It almost seemed like something out of a Science Fiction novel when it was announced that large-scale quarantines would be placed into effect. Businesses, schools, and government offices shut down as people started wearing masks and distancing themselves from others. The stay-at-home and mask orders were implemented for everyone’s safety, but they were shocking measures for everyone.

No one thought that a pandemic would arise in 2020, but the way people of all walks of life have mobilized to stop the spread and keep life as normal as possible for others is truly inspiring. Wearing masks and working hard allowed the United States and the whole world to continue functioning even in the darkest times.

Controlling the Spread

COVID-19 is not under control just yet. Even though efforts in socially distancing, mask-wearing, and widespread testing have been successful in reducing community spread, there are not enough people vaccinated to return to normal just yet. As we are approaching the end of the pandemic, it is still important to protect yourself and others by wearing your mask, keeping your distance from others, where possible, also washing and sanitizing your hands often.

Following these guidelines is the best way to keep yourself and the people around you safe. These small inconveniences have already helped reduce the number of people exposed and hospitalized. Practicing safe guidelines until COVID-19 is under control is crucial for saving lives and reducing the stress on medical personnel as well.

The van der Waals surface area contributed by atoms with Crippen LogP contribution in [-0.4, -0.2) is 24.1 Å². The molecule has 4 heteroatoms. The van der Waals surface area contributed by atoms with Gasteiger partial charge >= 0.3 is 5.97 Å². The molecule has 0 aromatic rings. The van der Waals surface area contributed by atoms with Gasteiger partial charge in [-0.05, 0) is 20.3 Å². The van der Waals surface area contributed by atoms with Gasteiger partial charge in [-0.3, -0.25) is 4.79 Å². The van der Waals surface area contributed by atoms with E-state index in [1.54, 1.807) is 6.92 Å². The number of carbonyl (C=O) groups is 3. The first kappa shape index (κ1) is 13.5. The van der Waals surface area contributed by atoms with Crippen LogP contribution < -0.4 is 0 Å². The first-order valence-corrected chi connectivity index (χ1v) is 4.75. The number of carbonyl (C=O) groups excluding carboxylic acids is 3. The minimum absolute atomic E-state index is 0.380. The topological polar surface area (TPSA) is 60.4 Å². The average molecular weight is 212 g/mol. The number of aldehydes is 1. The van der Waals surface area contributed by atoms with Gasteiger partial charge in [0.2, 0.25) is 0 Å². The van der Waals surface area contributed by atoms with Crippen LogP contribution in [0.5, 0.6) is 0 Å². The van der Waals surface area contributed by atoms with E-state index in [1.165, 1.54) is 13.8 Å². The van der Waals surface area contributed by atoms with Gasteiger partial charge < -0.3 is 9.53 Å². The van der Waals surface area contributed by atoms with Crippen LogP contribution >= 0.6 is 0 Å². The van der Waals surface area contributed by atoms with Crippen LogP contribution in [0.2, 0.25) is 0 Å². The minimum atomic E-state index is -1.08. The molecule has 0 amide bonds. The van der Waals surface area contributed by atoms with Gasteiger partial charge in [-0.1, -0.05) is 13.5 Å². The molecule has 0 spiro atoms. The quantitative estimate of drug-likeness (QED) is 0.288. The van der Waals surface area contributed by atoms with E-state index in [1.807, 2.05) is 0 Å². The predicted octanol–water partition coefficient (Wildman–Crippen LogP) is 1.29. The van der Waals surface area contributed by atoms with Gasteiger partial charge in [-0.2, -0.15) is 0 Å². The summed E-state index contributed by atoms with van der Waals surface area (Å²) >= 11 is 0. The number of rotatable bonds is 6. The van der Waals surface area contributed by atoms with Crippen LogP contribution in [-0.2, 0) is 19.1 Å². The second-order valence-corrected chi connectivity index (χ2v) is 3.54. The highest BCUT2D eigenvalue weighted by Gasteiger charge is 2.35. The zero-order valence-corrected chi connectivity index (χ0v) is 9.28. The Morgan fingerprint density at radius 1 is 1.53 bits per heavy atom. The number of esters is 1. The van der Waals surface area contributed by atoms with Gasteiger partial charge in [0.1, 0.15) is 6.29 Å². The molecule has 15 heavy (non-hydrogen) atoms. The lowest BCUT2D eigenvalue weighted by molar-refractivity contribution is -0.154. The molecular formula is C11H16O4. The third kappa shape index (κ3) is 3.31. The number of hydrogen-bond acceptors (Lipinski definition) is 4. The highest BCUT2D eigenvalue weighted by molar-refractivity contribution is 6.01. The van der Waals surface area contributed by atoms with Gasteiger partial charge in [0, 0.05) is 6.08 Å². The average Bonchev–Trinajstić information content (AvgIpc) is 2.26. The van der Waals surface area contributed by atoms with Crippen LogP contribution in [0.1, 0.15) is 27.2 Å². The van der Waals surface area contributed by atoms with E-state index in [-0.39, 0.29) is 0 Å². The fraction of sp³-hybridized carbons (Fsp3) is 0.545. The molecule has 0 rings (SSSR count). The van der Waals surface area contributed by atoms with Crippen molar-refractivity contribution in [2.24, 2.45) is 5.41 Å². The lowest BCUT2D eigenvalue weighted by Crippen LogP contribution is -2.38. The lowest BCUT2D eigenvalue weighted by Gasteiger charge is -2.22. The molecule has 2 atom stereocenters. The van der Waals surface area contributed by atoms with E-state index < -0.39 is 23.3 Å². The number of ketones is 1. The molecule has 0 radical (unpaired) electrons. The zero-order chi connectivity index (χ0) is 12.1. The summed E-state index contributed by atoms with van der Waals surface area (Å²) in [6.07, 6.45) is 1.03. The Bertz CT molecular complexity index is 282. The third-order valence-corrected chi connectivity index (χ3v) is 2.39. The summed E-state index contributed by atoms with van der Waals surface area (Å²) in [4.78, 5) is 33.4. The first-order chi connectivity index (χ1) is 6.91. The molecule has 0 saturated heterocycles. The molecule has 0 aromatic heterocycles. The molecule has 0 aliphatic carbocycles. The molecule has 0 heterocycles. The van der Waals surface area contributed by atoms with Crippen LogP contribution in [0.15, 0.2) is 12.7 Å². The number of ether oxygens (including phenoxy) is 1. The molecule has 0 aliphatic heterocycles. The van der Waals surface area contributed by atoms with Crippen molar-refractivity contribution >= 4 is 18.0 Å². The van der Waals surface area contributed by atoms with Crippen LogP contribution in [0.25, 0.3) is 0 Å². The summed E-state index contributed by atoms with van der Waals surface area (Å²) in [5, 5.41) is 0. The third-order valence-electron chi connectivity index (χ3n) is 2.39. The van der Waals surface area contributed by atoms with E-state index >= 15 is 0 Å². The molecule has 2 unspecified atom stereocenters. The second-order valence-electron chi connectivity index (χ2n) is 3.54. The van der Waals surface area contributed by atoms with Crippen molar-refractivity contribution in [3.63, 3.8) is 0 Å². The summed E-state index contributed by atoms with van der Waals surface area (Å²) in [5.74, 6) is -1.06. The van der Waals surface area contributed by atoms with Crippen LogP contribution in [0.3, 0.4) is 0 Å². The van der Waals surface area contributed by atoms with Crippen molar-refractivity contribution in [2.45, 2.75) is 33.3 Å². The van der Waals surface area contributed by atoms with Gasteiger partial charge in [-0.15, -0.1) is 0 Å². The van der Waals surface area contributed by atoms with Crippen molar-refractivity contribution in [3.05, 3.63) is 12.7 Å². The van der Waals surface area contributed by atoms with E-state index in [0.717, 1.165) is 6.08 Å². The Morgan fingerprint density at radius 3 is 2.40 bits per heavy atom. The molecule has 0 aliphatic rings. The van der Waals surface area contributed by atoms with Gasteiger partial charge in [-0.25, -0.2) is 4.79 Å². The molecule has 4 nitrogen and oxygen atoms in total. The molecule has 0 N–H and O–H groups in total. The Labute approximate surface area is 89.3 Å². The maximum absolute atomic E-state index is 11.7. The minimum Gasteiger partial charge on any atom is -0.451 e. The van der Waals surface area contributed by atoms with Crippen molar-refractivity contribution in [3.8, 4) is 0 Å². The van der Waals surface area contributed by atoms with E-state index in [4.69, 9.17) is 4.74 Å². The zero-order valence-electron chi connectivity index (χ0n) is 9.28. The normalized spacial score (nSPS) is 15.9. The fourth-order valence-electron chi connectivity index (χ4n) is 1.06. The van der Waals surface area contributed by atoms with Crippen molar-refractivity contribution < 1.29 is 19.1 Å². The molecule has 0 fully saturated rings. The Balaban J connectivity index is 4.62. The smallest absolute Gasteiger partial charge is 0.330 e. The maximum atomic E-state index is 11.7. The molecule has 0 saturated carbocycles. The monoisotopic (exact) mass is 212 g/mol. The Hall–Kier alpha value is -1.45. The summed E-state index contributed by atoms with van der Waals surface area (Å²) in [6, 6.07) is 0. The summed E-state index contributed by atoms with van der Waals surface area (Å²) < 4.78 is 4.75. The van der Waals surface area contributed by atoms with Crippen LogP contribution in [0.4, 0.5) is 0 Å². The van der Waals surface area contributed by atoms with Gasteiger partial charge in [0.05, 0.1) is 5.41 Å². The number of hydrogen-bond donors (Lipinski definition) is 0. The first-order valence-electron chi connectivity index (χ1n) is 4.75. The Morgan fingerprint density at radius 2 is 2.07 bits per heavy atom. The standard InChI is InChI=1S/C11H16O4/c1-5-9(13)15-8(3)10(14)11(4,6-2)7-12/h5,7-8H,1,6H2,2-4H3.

Unsung Heroes of the Pandemic

Much of the focus during the pandemic has been placed on medical personnel. However, essential workers of all kinds have been of the utmost importance in maintaining the livelihoods of the United States and global population. Truck drivers have been an especially integral component in this process as they never slowed down in transporting goods, ensuring that stores, businesses, and even hospitals are well-stocked with essential supplies, so that life could go on for the people depending on these services.

The dedicated service of drivers across the nation cannot be praised enough. Their hard work kept everyone afloat and we appreciate all the long hours, handling of difficult conditions, and willingness to tackle new challenges faced by the pandemic. Heroes from comic books don’t exist, but there are true superheroes on our roads right now that deserve recognition.

Looking to the Future

At the beginning of the COVID-19 pandemic, there was not much hope for the end; however, modern medicine is becoming increasingly more effective and the first vaccinations are being sent out right now. Life will return to normal soon, and it will be possible to embrace loved ones again. Until then, stay safe, mask up, and be thankful for the work that truck drivers, medical personnel, and essential laborers have put in to make this experience far more positive than it could have been without their contribution.

Great Trucker Movies

great-trucker-movies

The movie industry has long had a love affair with the trucking industry and why not?  The idea of freedom that comes with life on the road lends itself well to storytelling, whether it’s adventure, horror, comedy, or even romantic comedies.  It can be dangerous, the scenery beautiful, and you never know what’s coming around the bend.

Trucking movies became hugely popular in the 1970s when truck drivers were seen as cowboy heroes and the use of CB radios became popular but by the late ‘80s, trucking culture began to fade, and a new form of trucker movie was ushered in:  trucker horror movies.  In these, the drivers or the trucks themselves were the bad guys, usually ruthless killers with an ax to grind, so to speak, with some unsuspecting motorist.